Daniel H. Van Eaton Attorney & Counselor at Law
Salem, Oregon

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Family Law FAQ

Common Law Marriage States

Under the common law marriage doctrine, you are considered legally married, despite not having a marriage license, a ceremony, or a marriage certificate, if you meet specific requirements listed in the statutes of the jurisdiction where you live. The benefits of common law marriage include the right to inherit upon the death of one spouse and the right to spousal support and an equitable division of property should the marriage terminate. The jurisdictions that recognize common law marriage and the requirements of each are listed below. In addition, various other states will recognize a common law marriage if it was valid in one of these states and meets these requirements, even though those states do not themselves have statutes providing for common law marriages.

Alabama. In this state, the parties must agree to be husband and wife, they must have the mental capacity to enter into and understand such an agreement, and they must consummate the marital relationship.

Colorado. In order for a common law marriage to exist in Colorado, the relationship must be proven by the cohabitation of the common law spouses and their reputation for being married.

District of Columbia. In the District, a common law marriage is established by the parties' explicit intent to be married and by their cohabitation.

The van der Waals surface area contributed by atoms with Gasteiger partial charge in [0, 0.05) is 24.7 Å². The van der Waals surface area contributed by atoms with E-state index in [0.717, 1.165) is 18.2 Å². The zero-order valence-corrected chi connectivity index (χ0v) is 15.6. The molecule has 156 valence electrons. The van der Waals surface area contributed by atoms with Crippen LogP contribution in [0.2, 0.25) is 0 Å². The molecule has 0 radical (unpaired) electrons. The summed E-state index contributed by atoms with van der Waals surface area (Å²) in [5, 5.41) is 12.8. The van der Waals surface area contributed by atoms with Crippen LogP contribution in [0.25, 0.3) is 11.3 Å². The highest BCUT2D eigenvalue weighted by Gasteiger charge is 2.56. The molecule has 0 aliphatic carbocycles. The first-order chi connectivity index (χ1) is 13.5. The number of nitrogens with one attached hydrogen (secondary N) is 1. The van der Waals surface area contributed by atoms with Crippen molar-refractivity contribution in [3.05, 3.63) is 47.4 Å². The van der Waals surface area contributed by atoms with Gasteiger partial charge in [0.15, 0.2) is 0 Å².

Iowa. A common law marriage is established in Iowa by the parties' intent and agreement to be married, their continuous cohabitation, and their public declarations that they are husband and wife.

Kansas. In Kansas, the man and woman must have the mental capacity to marry, they must agree to be married at the present time, and they must represent to the public that they are married in order for a common law marriage to exist.

New Hampshire. This state recognizes common law marriages only upon the death of one of the spouses. In other words, common law marriages are recognized in New Hampshire for inheritance purposes only.

Montana. In Montana, the parties must have the capacity to consent to marriage, they must agree to be married, they must cohabitate, and they must have a reputation of being married.

Oklahoma. The parties must be competent, agree to enter into a marriage relationship, and cohabitate in order to be considered as having a common law marriage.

Pennsylvania. A common law marriage is established in Pennsylvania by the exchanging of words between a man and a woman indicating an intent to be married at the present time.

Rhode Island. In Rhode Island, a common law marriage exists if a man and woman have a serious intent to be married and engage in conduct that leads to a reasonable belief by others in the community that they are married.

South Carolina. In this state, if a man and woman intend for others to believe they are married, a common law marriage may be established.

Texas. If a man and woman in Texas sign a form provided by the county clerk, agree to be married, cohabitate, and represent to others that they are married, a common law marriage exists.

Utah. In Utah, a common law marriage is established if the man and woman are capable of giving consent and getting married, if they cohabitate, and if they have a reputation of being husband and wife.

Disclaimer

This publication and the information included in it are not intended to serve as a substitute for consultation with an attorney. Specific legal issues, concerns and conditions always require the advice of appropriate legal professionals.

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The information you obtain at this site is not, nor is it intended to be, legal advice. You should consult an attorney for individual advice regarding your own situation.

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